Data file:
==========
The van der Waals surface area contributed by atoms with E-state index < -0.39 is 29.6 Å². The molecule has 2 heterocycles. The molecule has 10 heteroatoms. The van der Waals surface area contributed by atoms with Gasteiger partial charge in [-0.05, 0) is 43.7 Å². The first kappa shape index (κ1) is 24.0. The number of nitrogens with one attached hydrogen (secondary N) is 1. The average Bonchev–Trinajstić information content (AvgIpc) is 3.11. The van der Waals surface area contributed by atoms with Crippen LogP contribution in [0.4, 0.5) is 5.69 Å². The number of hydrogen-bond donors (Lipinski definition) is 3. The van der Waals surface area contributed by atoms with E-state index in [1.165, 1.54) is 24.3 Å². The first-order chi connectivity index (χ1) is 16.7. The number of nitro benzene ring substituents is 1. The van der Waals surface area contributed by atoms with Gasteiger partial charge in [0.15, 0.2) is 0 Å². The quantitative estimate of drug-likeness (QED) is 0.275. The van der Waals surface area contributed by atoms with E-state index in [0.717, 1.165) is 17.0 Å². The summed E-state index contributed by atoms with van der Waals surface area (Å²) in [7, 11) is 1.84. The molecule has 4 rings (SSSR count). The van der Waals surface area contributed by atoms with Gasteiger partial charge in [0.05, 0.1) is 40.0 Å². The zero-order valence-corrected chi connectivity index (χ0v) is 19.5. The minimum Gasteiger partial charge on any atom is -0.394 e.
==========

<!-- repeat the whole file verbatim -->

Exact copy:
The van der Waals surface area contributed by atoms with E-state index < -0.39 is 29.6 Å². The molecule has 2 heterocycles. The molecule has 10 heteroatoms. The van der Waals surface area contributed by atoms with Gasteiger partial charge in [-0.05, 0) is 43.7 Å². The first kappa shape index (κ1) is 24.0. The number of nitrogens with one attached hydrogen (secondary N) is 1. The average Bonchev–Trinajstić information content (AvgIpc) is 3.11. The van der Waals surface area contributed by atoms with Crippen LogP contribution in [0.4, 0.5) is 5.69 Å². The number of hydrogen-bond donors (Lipinski definition) is 3. The van der Waals surface area contributed by atoms with E-state index in [1.165, 1.54) is 24.3 Å². The first-order chi connectivity index (χ1) is 16.7. The number of nitro benzene ring substituents is 1. The van der Waals surface area contributed by atoms with Gasteiger partial charge in [0.15, 0.2) is 0 Å². The quantitative estimate of drug-likeness (QED) is 0.275. The van der Waals surface area contributed by atoms with E-state index in [0.717, 1.165) is 17.0 Å². The summed E-state index contributed by atoms with van der Waals surface area (Å²) in [7, 11) is 1.84. The molecule has 4 rings (SSSR count). The van der Waals surface area contributed by atoms with Gasteiger partial charge in [0.05, 0.1) is 40.0 Å². The zero-order valence-corrected chi connectivity index (χ0v) is 19.5. The minimum Gasteiger partial charge on any atom is -0.394 e.